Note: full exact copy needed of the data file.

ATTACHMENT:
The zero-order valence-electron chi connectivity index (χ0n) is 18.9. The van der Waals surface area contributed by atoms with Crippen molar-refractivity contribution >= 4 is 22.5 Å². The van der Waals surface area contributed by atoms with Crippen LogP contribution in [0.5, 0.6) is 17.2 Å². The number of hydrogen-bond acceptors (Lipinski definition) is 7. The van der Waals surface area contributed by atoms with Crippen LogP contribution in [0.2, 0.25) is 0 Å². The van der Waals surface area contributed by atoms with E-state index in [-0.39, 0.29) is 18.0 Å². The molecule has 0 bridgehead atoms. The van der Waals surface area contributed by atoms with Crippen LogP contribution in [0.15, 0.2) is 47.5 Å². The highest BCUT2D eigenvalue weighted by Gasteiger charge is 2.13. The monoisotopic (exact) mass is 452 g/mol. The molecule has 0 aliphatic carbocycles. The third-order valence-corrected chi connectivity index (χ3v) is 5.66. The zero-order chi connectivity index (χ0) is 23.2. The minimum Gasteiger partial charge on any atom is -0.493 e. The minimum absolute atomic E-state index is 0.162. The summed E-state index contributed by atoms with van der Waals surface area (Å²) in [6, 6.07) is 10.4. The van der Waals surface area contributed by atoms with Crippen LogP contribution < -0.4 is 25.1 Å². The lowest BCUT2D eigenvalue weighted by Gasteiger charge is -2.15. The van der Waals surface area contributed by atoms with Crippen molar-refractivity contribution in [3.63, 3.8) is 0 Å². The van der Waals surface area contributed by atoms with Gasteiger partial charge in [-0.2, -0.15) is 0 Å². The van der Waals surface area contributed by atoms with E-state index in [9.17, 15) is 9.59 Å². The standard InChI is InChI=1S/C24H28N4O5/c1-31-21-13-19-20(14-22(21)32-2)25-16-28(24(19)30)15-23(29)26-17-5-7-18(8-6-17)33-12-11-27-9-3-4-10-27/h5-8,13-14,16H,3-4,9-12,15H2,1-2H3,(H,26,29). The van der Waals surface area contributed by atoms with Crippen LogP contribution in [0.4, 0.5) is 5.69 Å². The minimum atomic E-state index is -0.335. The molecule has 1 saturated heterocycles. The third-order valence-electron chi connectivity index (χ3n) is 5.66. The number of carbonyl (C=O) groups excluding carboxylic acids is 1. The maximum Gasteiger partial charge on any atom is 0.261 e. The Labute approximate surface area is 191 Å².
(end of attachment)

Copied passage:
The zero-order valence-electron chi connectivity index (χ0n) is 18.9. The van der Waals surface area contributed by atoms with Crippen molar-refractivity contribution >= 4 is 22.5 Å². The van der Waals surface area contributed by atoms with Crippen LogP contribution in [0.5, 0.6) is 17.2 Å². The number of hydrogen-bond acceptors (Lipinski definition) is 7. The van der Waals surface area contributed by atoms with Crippen LogP contribution in [0.2, 0.25) is 0 Å². The van der Waals surface area contributed by atoms with E-state index in [-0.39, 0.29) is 18.0 Å². The molecule has 0 bridgehead atoms. The van der Waals surface area contributed by atoms with Crippen LogP contribution in [0.15, 0.2) is 47.5 Å². The highest BCUT2D eigenvalue weighted by Gasteiger charge is 2.13. The monoisotopic (exact) mass is 452 g/mol. The molecule has 0 aliphatic carbocycles. The third-order valence-corrected chi connectivity index (χ3v) is 5.66. The zero-order chi connectivity index (χ0) is 23.2. The minimum Gasteiger partial charge on any atom is -0.493 e. The minimum absolute atomic E-state index is 0.162. The summed E-state index contributed by atoms with van der Waals surface area (Å²) in [6, 6.07) is 10.4. The van der Waals surface area contributed by atoms with Crippen LogP contribution < -0.4 is 25.1 Å². The lowest BCUT2D eigenvalue weighted by Gasteiger charge is -2.15. The van der Waals surface area contributed by atoms with Crippen molar-refractivity contribution in [3.63, 3.8) is 0 Å². The van der Waals surface area contributed by atoms with Gasteiger partial charge in [-0.2, -0.15) is 0 Å². The van der Waals surface area contributed by atoms with E-state index in [9.17, 15) is 9.59 Å². The standard InChI is InChI=1S/C24H28N4O5/c1-31-21-13-19-20(14-22(21)32-2)25-16-28(24(19)30)15-23(29)26-17-5-7-18(8-6-17)33-12-11-27-9-3-4-10-27/h5-8,13-14,16H,3-4,9-12,15H2,1-2H3,(H,26,29). The van der Waals surface area contributed by atoms with Crippen LogP contribution in [0.4, 0.5) is 5.69 Å². The minimum atomic E-state index is -0.335. The molecule has 1 saturated heterocycles. The third-order valence-electron chi connectivity index (χ3n) is 5.66. The number of carbonyl (C=O) groups excluding carboxylic acids is 1. The maximum Gasteiger partial charge on any atom is 0.261 e. The Labute approximate surface area is 191 Å².